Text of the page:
It would be "unjust" to extradite an Irish man who is still wanted in Germany for a "stupid" drunken incident at a Berlin takeaway almost 30 years ago, his lawyers have told the High Court.
A warrant for the arrest of Dublin-born Liam Patrick Daly (50) who has an address in Birmingham was first issued in 1996 over an allegation that he entered a takeaway on Uhlandstrasse in Berlin on February 18th, 1994, holding the leg of a chair and wanting money.
Lawyers for Mr Daly have argued the amount of time that has passed would result in a breach of his human rights if he is surrendered.
The warrant for Mr Daly, who also has a previous address at Berliner Strasse, Berlin, states he is alleged to have drunkenly entered the Berolina takeaway at 10pm with a mask on his head, brandishing the broken leg of a wooden chair in his right hand when attempting to strike a snack bar worker over the head.
The extradition warrant alleges that Mr Daly had the intent of taking money from the worker who was able to fend off the attack without injury.
At an extradition hearing at the High Court on Tuesday, Mr Daly's barrister, Willie Hughes BL, said Mr Daly had emigrated to the UK as an 18-year-old and then moved to Germany when he was 22.
Mr Hughes said his client had no recollection of events on the night due to intoxication. The barrister said Mr Daly was arrested and detained for three days but was released with his passport after nominating his fiancé's Berlin address for the service of any legal documents.
However, Mr Daly moved addresses soon after his release from detention which prevented the service of an indictment upon him. A German domestic warrant was issued for Mr Daly in August 1994 followed by a European Arrest Warrant in March 1996.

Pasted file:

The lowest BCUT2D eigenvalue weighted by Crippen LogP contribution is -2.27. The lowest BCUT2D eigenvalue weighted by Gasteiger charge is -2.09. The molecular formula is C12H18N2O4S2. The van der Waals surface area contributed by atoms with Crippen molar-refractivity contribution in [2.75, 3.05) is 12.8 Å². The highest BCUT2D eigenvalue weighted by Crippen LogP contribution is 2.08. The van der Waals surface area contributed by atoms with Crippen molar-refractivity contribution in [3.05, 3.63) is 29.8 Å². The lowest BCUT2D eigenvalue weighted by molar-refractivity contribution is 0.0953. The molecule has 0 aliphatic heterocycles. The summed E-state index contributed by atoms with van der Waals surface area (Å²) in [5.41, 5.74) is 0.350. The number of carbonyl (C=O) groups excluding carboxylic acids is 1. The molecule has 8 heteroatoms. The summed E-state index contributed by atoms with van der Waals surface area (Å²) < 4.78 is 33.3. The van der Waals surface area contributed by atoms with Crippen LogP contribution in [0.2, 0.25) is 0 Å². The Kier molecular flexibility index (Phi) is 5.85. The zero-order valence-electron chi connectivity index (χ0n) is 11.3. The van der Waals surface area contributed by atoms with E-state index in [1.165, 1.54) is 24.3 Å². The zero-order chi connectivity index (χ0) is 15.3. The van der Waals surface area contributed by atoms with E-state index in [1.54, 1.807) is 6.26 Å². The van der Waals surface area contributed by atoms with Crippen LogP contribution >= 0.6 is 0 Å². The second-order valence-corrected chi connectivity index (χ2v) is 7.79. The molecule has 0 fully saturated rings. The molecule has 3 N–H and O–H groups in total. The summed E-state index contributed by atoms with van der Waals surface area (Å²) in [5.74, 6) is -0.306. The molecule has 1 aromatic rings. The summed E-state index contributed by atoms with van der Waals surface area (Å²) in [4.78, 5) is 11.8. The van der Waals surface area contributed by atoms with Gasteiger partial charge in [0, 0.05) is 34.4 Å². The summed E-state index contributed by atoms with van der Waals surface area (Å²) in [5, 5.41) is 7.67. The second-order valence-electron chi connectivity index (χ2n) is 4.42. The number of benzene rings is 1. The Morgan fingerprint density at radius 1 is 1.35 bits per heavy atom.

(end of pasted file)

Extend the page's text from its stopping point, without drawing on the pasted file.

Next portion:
Mr Hughes submitted that there had been "no obligation" on Mr Daly to tell German authorities he had moved house and that there had been no suggestion of any limitations on his client's liberty.
The barrister said his client returned to Ireland in 1996, moved to Birmingham in 2002 on a permanent basis - travelling between Ireland and the UK on an Irish passport - and had not sought to evade any authorities.
UK extradition case
Mr Hughes said Mr Daly had been "living openly" in Birmingham since and that a 2003 UK extradition case resulted in a refusal to surrender his client over the same matter due to the nine-year delay between the issuing of the warrant and his arrest.
Mr Justice Kerida Naidoo said that while the warrant was issued in 1996 and that Mr Daly had "popped up" in 2003, he did not see how German authorities were culpable for a delay amounting to a breach of Mr Daly's human rights.
Mr Justice Naidoo said Mr Daly had been arrested and detained by German authorities in 1994 to whom the respondent had made "certain admissions". The judge said there was "no reason Mr Daly could believe they were completely disinterested" in pursuing the case as authorities in Berlin had tried to serve papers on the respondent and had informed him they would do so.
Mr Justice Naidoo added there had been "no delay" between issuing the domestic warrant for Mr Daly in August 1994 and the international search which was issued in March 1996.